The latest issue of the American Bar Association’s Section of Litigation Journal arrived on my desk this week. I love this journal so I usually get to it right away. The “Opening Statement” starts with this acknowledgment: “statistics show that currently only about 1 percent of cases filed in our courts are actually resolved through trial.” Go here to read the full article for free: http://www.abanet.org/litigation/journal/opening_statements/LitMagSum10_bass.pdf.
If you have a lawsuit, you will have a mediation.
As we have said before in this blog, court rules require nearly all cases to be mediated with an objective third party before the courts will set them for trial. The author observes that changes in our judicial system have led “many litigants [to] make a well-reasoned, rational decision to resolve their dispute by entry of a voluntary pretrial agreement.”
Preparing for a mediated result is different from preparing for a jury result.
The impact on case preparation is enormous. When parties and their attorneys are working toward the best possible pre-trial resolution rather than a trial they do things differently. An example. As trial attorneys we routinely planned the cross-examination at deposition of the opposing side’s expert witness so that the “gotcha” was not revealed until trial. Why? Because a clever expert and a clever attorney will change their positions to take the wind out of what would otherwise be a grand gotcha moment before the jury. You only get one chance to make that winning impression with the jury.
But, how do you handle this differently if you assume you will settle before you get to the jury? What do you do with that killer information in mediation?
The old rules don’t work for mediated resolutions.
Old school attorneys still counsel their clients to save it for the jury. They may tell the mediator in confidence about their secret weapon against the opposing expert, but then hamstring the mediator by preventing disclosure to the other side that has the weakness. This tactic robs the mediation of some serious power to produce a settlement.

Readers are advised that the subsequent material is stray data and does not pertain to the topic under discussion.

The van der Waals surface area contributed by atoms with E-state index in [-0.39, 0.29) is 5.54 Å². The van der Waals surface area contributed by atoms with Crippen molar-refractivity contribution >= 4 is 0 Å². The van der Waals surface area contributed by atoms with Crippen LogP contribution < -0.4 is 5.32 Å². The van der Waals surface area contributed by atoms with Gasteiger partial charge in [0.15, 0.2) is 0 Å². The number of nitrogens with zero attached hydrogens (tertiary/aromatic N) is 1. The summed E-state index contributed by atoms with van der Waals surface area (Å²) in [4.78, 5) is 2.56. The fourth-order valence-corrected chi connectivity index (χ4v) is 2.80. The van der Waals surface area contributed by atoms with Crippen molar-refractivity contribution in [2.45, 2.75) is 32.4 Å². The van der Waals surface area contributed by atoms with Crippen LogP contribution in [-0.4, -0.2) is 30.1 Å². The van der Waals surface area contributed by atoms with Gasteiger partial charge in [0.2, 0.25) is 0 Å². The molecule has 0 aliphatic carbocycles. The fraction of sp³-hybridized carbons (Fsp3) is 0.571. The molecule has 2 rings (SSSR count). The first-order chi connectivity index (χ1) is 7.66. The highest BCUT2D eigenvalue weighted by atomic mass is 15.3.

What about the “gotcha” moment?
Mediation savvy attorneys maximize the value of such information during the mediation and increase the chances of resolution before trial. The very best gotcha moment I ever saw at trial: Trial attorney had the opposing expert on the stand swearing that the devastating event occurred at the hottest part of the day. The witness’ position was the attorney’s client’s product was defective. The trial attorney meticulously took the witness through his calculations. Each time getting the witness to reaffirm the timing of the event. Then, the attorney got the witness to admit that the weather report he relied on was based on GMT (Greenwich Mean Time) not the local time of the event. The several hours time difference destroyed the witness’ argument. More importantly, it destroyed his credibility with the jury on everything else he said too. Just like cross-examination is supposed to do. It was glorious. The attorney won.
What happens when you lose the case your lawyer said you will win?
If you have a fact as devastating as this and your attorney can accomplish a cross-examination as masterfully as this, perhaps you should wait until trial. If you have doubts, consider this. This victory came at the end of the second trial of this case. The first case led to a multi-million dollar verdict against the defendant. Stark realities. The witness’ reliance on his erroneous time assumptions was already in his deposition and his expert report. He was tied to it. Even if he could change his opinion, there would be damage to his reputation and his credibility with the jury. The opposing attorney was certainly smart enough to understand the potentially disastrous result of having his expert crushed at trial. If this information were used in the mediation, it may have led to a resolution before trial. Of course, a complete victory from a jury verdict could not have been achieved. But the cost and risk of trial may well have been sufficient to get a mediated settlement. Defense attorneys often discount the impact of the prospect of zero dollars on plaintiffs and their attorneys. Mediators see that impact clearly and can help both sides get the resolution they want.
Prepare for mediation.
The Journal article concludes by musing: “Perhaps our focus going forward should be on helping our clients resolve their disputes in the most expeditious and economic way–regardless of whether or not the result is a trial.” Sounds good. Trials are about lawyers. Mediations are about you.